Professionalising Advisory Boards

Professionalising Advisory Boards

 

Informal Advisory Boards can leave companies feeling like they bought box seats to an All-Star game of experts, but instead got a scratch team of Advisors playing pick-up. The irony is most of the Advisors feel the same way.

In this era of unprecedented business volatility, uncertainty, complexity and ambiguity, it seems counter intuitive that company governance boards are spending less time on strategy and more time on compliance and regulatory issues. This is however, the reality across public and private companies.

As a result, business owners, CEOs and their governance boards are facing more strategic and operational business issues that fall beyond their day-to-day fields of expertise. Those that acknowledge this growing capability gap in their leadership are actively searching for ways to augment the company’s knowledge, understanding and strategic thinking.

This increasing demand for specialists is matched by a growing supply of internationally connected subject matter experts ready for advisory engagements. Realising the enormous potential of this resource however, requires the professionalisation of Advisory Boards.

Historically, Advisory Boards have ranged from paid endorsements by heroes of industry to provide a “halo effect” over the company, through to Advisory Boards assembled from conflicted related parties. There are success stories, but many of those have been a product of good luck rather than good planning. The reality is informal Advisory Boards can leave companies feeling like they bought box seats to an All-Star game of experts, but instead got a scratch team of Advisors playing pick-up. The irony is most of the Advisors feel the same way.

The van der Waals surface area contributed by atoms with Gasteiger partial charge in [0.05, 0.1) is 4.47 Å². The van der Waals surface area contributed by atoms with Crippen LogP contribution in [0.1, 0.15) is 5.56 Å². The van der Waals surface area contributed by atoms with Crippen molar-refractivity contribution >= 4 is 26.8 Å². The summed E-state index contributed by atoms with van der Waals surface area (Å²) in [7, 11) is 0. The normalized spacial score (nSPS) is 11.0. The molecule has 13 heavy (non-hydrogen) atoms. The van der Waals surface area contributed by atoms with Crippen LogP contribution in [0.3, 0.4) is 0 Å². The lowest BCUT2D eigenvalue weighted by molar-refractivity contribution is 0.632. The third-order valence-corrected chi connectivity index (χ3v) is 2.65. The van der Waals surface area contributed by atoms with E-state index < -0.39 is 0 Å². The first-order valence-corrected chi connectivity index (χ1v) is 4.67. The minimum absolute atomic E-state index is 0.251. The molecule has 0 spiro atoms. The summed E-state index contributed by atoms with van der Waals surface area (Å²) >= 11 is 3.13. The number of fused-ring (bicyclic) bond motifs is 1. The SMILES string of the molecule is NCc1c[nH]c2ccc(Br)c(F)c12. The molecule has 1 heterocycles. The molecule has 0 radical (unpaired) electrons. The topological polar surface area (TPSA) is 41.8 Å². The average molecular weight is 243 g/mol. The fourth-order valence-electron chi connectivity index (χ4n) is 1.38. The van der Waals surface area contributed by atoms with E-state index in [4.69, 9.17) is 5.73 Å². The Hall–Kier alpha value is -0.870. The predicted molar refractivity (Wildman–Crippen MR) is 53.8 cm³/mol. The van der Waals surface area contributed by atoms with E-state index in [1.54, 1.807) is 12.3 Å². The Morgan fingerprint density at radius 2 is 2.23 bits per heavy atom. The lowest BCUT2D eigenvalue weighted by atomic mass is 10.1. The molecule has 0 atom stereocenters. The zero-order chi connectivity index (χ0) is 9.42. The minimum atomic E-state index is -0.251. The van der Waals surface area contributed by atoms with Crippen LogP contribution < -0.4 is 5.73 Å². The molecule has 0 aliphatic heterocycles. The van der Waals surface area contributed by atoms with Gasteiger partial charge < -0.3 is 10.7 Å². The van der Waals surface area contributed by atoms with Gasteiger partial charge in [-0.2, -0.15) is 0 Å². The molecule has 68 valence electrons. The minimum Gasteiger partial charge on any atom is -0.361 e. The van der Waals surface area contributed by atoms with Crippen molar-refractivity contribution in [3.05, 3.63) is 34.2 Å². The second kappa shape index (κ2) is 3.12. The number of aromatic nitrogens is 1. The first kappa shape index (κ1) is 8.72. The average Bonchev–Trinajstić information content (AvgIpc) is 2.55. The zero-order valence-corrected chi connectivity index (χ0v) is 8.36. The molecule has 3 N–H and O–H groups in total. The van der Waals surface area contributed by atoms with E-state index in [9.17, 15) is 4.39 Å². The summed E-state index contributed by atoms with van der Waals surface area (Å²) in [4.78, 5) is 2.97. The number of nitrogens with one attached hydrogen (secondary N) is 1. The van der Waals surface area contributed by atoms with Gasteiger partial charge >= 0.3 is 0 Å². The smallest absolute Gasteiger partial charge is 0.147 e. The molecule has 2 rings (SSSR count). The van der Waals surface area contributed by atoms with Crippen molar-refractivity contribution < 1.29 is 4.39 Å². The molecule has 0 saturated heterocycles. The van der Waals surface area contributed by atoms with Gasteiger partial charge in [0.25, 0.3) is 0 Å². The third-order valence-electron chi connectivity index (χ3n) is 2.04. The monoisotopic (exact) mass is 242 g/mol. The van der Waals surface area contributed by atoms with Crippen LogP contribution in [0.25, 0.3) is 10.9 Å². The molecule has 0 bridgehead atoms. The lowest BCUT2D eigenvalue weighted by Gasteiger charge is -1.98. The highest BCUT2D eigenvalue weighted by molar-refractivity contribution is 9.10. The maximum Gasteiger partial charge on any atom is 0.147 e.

Well managed, outcome designed, expert-stoked and professionally compensated professional Advisory Boards are however, set to become a key weapon in company’s strategic arsenal. The trend of governance board activities towards compliance and the now permanent condition of industry disruption, is driving the professionalisation of Advisory Boards to fill company capability gaps. The defection of some governance board directors to Advisory Board positions where they can better exercise their specialist skills for the benefit of the company, will only accelerate this process.

An Advisory Board does not make decisions or replace a governance board. By its very nature, this is the Advisory Board’s strength in the current business environment. An Advisory Board can focus on developing options for solving the companies most difficult problems or creating new opportunities without the constraints of time and the compliance mandate imposed on governance boards. A well facilitated Advisory Board can change the agenda and membership to fit with the company’s current priorities without difficulty, market disclosure or speculation. And because the governance board maintains ultimate decision making authority, the company doesn’t loose continuity in its risk management or strategic objectives.